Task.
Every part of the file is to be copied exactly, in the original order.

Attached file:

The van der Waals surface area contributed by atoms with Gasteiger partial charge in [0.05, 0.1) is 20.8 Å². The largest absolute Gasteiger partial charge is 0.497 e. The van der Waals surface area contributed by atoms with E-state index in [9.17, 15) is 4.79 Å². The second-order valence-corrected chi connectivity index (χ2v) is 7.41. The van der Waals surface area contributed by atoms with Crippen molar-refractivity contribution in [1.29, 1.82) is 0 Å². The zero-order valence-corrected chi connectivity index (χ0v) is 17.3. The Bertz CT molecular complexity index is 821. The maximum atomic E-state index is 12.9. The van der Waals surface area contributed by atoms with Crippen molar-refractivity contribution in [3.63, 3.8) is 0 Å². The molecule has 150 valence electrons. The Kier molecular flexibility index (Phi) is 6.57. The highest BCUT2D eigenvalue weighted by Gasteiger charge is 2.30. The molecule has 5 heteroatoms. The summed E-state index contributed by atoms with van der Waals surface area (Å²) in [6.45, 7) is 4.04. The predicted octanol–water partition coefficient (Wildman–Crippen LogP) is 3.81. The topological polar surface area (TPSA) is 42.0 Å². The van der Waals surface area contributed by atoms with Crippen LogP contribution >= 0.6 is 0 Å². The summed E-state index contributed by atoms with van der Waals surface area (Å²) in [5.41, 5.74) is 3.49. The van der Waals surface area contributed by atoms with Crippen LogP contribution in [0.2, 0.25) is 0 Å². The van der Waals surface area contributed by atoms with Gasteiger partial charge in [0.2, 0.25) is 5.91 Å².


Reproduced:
The van der Waals surface area contributed by atoms with Gasteiger partial charge in [0.05, 0.1) is 20.8 Å². The largest absolute Gasteiger partial charge is 0.497 e. The van der Waals surface area contributed by atoms with E-state index in [9.17, 15) is 4.79 Å². The second-order valence-corrected chi connectivity index (χ2v) is 7.41. The van der Waals surface area contributed by atoms with Crippen molar-refractivity contribution in [1.29, 1.82) is 0 Å². The zero-order valence-corrected chi connectivity index (χ0v) is 17.3. The Bertz CT molecular complexity index is 821. The maximum atomic E-state index is 12.9. The van der Waals surface area contributed by atoms with Crippen molar-refractivity contribution in [3.63, 3.8) is 0 Å². The molecule has 150 valence electrons. The Kier molecular flexibility index (Phi) is 6.57. The highest BCUT2D eigenvalue weighted by Gasteiger charge is 2.30. The molecule has 5 heteroatoms. The summed E-state index contributed by atoms with van der Waals surface area (Å²) in [6.45, 7) is 4.04. The predicted octanol–water partition coefficient (Wildman–Crippen LogP) is 3.81. The topological polar surface area (TPSA) is 42.0 Å². The van der Waals surface area contributed by atoms with Crippen LogP contribution >= 0.6 is 0 Å². The summed E-state index contributed by atoms with van der Waals surface area (Å²) in [5.41, 5.74) is 3.49. The van der Waals surface area contributed by atoms with Crippen LogP contribution in [0.2, 0.25) is 0 Å². The van der Waals surface area contributed by atoms with Gasteiger partial charge in [0.2, 0.25) is 5.91 Å².